Why Was Southern Cross’ ‘Robotech’ Season Such a Flop?

Many anime fans still fondly remember the series Macross from back in the 1980s, or perhaps they've seen the numerous sequels it's spawned. Western fans might be more familiar with the American adaptation Robotech, which is well known in its own way. Though most of the shows related to Macross became hits, one "sequel" went on to be anything but.

Southern Cross was the third entry in the "Super Dimension" trilogy that included Macross, though it's universally considered to be the worst one. This reception reflects a hellish production history, a surprising lack of merchandise and an even more ironic second chance through Robotech. Here's why anime fans have rarely experienced "deja vu" when thinking back on Southern Cross.

What Was the Southern Cross Anime?

Southern Cross is set in the futuristic year of 2120, where humanity has taken to the stars in order to colonize other worlds. Defending the human race is the Southern Cross army, who pilot powerful vehicles and mechanized armor. Their latest colony is the world of Glorie, which was once populated by the alien race known as the Zor. The two species quickly come into conflict with each other, and their war isn't unlike the battle between humanity and the Zentradi in Macross.

Southern Cross began as a concept by controversial artist Aki Uchiyama, who was known for his salacious, adult-oriented art. This series was going to feature female historical figures in a comedy of sorts, including Joan of Arc. Eventually, it was decided to drop the lolita aspect of the concept's characters, make them older and put them in a science fiction/fantasy setting. To make this change complete, staff from the classic mecha series Aura Battler Dunbine was brought over, but when that show's medieval setting failed to connect with audiences, it presented a problem.

Thus, the show finally became a pure sci-fi mecha series that was able to secure the "Super Dimension" moniker from sponsor Big West. This didn't mean it was a sequel to The Super Dimension Fortress Macross, however -- it simply shared a similar prefix like the second Super Dimension series, Orguss. In fact, Macross is even referenced as a show within the universe of Southern Cross.

Why Wasn't Southern Cross Successful Like Macross?


Unfortunately, much of the other staff weren't used to animated complex mecha designs, resulting in Southern Cross having some outright horrid-looking giant robots. Given that it was, in fact, a mecha series, these unflattering designs were a deterrent. It didn't help that, ironically enough, Southern Cross didn't have much in the way of official merchandise. Though there were some products, none of these amounted to a line of mech toys or model kits such as those for Macross or the Mobile Suit Gundam franchise.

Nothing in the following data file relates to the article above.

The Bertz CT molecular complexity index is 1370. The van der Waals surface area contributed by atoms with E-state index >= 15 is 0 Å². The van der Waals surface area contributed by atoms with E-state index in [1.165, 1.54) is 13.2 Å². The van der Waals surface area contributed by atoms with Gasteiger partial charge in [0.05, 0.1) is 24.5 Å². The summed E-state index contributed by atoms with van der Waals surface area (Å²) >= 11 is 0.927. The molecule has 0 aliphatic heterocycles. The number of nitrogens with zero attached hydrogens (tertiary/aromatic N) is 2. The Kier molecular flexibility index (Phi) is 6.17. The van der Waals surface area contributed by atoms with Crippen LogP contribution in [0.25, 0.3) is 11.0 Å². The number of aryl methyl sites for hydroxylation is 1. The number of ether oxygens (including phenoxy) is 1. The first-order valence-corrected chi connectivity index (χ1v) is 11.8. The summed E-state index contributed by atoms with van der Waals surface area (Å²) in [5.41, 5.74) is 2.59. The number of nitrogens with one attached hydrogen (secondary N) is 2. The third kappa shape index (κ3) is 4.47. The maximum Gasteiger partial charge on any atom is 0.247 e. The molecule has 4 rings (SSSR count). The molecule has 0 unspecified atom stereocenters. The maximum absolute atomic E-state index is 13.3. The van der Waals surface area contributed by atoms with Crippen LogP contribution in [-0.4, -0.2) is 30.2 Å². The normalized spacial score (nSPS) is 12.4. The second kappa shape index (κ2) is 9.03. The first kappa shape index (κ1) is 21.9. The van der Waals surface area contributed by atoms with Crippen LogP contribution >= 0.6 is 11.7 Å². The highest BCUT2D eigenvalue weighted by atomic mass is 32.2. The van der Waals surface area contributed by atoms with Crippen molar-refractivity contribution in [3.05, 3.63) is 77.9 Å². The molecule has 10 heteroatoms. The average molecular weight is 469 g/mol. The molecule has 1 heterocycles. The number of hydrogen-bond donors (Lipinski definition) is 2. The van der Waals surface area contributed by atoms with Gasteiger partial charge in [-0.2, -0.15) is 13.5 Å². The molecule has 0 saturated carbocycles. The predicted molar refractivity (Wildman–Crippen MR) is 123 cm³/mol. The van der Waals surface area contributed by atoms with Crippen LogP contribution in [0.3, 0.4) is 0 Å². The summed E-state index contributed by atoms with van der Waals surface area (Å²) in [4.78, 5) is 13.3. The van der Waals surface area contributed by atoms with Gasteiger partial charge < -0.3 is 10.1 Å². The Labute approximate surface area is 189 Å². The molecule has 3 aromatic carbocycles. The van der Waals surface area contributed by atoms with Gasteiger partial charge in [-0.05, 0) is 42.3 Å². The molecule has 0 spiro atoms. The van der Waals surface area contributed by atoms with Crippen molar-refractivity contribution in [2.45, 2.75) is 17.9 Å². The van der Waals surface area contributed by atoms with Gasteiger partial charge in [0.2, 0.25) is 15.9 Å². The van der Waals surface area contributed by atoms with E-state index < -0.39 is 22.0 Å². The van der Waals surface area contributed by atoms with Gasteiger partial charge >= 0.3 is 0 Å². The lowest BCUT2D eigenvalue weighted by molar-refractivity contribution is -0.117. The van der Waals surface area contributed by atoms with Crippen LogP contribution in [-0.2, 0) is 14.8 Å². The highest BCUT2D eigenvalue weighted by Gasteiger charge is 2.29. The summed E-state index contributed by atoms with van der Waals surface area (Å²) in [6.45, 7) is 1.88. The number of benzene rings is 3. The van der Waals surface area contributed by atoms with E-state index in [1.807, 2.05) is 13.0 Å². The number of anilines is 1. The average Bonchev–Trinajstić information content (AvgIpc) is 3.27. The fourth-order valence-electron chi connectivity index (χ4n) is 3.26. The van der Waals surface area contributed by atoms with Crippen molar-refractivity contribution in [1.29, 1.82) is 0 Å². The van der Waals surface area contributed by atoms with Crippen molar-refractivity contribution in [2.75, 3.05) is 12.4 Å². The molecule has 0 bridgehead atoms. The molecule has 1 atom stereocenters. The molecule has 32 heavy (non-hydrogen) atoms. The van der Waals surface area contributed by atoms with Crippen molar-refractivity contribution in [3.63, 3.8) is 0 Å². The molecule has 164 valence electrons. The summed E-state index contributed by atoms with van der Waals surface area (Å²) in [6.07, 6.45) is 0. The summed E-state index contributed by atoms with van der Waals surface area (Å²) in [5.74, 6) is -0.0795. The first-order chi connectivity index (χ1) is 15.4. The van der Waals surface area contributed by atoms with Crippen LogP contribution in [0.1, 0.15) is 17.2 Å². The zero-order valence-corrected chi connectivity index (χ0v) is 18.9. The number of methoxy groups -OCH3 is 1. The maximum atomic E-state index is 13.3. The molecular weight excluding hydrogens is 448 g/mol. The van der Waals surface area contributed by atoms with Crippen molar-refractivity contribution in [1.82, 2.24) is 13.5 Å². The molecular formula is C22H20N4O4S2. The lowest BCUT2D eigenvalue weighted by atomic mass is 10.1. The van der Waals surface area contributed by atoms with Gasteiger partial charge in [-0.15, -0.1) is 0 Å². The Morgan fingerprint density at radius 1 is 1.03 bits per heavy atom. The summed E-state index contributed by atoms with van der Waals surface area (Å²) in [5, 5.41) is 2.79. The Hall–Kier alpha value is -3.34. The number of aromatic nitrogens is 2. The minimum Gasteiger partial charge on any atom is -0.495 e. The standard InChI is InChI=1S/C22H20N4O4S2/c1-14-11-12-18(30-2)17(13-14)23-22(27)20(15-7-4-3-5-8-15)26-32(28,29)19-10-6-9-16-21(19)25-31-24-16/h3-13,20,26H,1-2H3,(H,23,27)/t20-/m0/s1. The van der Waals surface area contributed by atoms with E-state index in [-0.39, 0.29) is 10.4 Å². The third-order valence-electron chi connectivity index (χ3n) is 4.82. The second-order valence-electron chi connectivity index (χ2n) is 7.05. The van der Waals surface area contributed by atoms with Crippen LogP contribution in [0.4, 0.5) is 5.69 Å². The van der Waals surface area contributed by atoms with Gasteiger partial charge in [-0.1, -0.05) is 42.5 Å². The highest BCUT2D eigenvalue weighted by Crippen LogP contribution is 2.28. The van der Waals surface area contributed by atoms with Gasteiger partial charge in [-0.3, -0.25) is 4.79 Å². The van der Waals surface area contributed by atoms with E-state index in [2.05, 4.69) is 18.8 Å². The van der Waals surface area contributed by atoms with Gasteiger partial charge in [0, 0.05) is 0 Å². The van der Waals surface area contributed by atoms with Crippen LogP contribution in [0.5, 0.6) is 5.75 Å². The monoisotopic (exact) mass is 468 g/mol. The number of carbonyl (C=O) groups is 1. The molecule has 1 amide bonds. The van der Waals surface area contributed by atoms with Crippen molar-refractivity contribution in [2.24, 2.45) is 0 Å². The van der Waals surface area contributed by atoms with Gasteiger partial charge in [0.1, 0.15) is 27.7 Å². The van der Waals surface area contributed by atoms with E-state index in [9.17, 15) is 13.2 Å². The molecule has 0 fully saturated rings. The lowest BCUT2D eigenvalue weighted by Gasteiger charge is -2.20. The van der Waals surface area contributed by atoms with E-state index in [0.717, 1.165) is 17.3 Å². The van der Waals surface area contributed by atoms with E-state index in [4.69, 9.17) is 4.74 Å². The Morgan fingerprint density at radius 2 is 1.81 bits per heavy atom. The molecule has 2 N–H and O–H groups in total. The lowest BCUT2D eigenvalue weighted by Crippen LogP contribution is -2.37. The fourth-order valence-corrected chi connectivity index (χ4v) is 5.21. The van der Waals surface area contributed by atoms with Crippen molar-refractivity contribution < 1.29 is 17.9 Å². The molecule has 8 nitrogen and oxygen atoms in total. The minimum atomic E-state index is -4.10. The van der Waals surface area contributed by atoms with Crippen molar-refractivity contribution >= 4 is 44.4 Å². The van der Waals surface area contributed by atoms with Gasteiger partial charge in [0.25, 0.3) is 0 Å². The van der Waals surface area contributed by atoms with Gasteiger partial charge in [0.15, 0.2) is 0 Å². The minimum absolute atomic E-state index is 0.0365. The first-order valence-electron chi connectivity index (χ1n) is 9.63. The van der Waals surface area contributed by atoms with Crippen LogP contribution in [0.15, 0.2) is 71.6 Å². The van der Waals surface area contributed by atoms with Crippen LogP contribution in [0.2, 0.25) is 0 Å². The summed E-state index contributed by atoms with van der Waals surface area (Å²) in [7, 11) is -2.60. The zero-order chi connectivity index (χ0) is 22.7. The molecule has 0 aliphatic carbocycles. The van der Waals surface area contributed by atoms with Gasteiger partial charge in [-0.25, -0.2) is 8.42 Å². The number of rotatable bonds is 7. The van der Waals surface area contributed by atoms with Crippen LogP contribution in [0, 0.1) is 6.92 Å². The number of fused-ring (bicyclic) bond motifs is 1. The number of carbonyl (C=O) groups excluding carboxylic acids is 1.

The biggest batch of salt in the wound was the fact that Matchbox produced toys based on the series' mechas when footage from Southern Cross was used in the "Masters Saga" of Robotech. This saw Japan importing the American toys for Southern Cross as they had none of their own, all the while reversing the situation for the first part of Robotech, where legal entanglements prevented American toy companies from importing Japanese Macross toys.

Another big issue was that Southern Cross was a rush job that had to be produced quickly to be a time slot follow-up to Orguss. Further deterring its success was the pending release of the Macross movie, Do You Remember Love?. There was much more advertisement for this than Southern Cross, keeping the first Super Dimension series in the public eye while downplaying the newest one. This was probably deserved, since the series wasn't exactly great. Its intended 32 episodes were cut down to 23, so its story had to be truncated to a horribly paced degree. Plots and concepts are introduced but quickly dropped, and the characters aren't much better.

The show also failed to get the crossover success of Macross due to a combination of lethargic action by way of even poorer robot designs, as well as none of the great romance Macross was known for. The love stories in Southern Cross, if they can even be called that, are shallow and poorly developed, and it doesn't help that the main character is a bit of an annoying airhead. With all these issues combined, Super Dimension Calvary Southern Cross came and went in 1984. The best thing to come out of the series was its admittedly decent music, namely the hip intro song "Hoshi no Deja Vu" by Yoko Katori. It can be streamed through Tubi TV, though it's only really worth it for the most die-hard of Macross or mecha anime fans.

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